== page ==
In September, California Gov. Gavin Newsom signed a landmark law to create a council with the authority to set wages and policies around working conditions in the fast food industry. That would help hundreds of thousands of workers in the industry all at once, rather than forcing them to fight for better wages and working conditions one McDonald’s or In-N-Out at a time.
The fast food companies did not like this one bit and mobilized to block it. This week, they succeeded by forcing it to a ballot vote in 2024 before the law can be implemented, if voters approve. McDonald’s and Yum Brands each put seven figures into the referendum campaign, money that went in part to hire canvassers who were caught lying about the ballot measure's purpose.
So at best, improvements for fast food workers are significantly delayed by corporate money. And it’s possible that the even greater flood of money the fast food companies will pour into the referendum will prevail and this effort to improve wages and working conditions will be pushed back.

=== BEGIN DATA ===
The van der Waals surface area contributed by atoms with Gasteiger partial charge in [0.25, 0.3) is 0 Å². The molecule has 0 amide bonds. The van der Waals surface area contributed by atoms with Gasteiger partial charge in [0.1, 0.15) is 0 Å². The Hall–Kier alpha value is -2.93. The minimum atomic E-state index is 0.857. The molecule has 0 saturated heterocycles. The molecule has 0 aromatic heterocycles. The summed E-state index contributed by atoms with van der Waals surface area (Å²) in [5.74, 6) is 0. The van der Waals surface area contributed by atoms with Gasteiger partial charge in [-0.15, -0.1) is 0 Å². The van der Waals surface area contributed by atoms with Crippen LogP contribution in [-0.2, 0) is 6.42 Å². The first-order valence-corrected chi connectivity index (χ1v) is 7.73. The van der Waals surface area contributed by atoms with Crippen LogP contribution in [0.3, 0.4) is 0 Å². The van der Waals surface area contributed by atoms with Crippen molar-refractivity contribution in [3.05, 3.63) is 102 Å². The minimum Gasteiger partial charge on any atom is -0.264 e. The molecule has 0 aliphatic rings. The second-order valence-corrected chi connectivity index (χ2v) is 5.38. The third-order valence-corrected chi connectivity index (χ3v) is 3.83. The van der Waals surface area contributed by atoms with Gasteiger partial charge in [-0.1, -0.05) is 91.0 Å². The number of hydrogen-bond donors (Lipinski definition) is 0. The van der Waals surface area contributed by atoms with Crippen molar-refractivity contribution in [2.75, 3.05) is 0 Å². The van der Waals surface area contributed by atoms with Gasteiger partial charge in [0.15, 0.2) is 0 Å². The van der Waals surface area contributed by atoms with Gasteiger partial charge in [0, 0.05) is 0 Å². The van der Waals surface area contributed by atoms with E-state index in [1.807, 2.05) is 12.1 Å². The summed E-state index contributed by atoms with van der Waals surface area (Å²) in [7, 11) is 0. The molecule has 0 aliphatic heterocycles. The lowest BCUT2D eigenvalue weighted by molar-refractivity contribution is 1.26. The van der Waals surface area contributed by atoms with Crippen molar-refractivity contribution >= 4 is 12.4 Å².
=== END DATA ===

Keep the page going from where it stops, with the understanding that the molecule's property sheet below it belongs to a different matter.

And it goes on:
● Workers at a third Trader Joe's location voted to unionize, 48 to 36. The Louisville, Kentucky, location follows workers forming unions at stores in Hadley, Massachusetts, and Minneapolis, Minnesota.
● Workers at a Hooters-wannabe restaurant called Twin Peaks (so clever) went on strike to protest a racist, sexist manager, Luis Feliz Leon reports at Labor Notes.
● Economist Nancy Folbre explains why the child care industry is still such a mess.
● The union membership rate has dropped to a historic low. It doesn't have to be this way, writes C.M. Lewis.
● Inflation should not change how policymakers respond to recession, the Economic Policy Institute’s Josh Bivens argues.
● A great piece on layoffs by the great Anne Helen Petersen.
● Starbucks workers are still organizing, despite the company’s crushing anti-union campaign:
Sign and send the petition to Starbucks company leadership and board: Stop union-busting and sign the Fair Election Principles.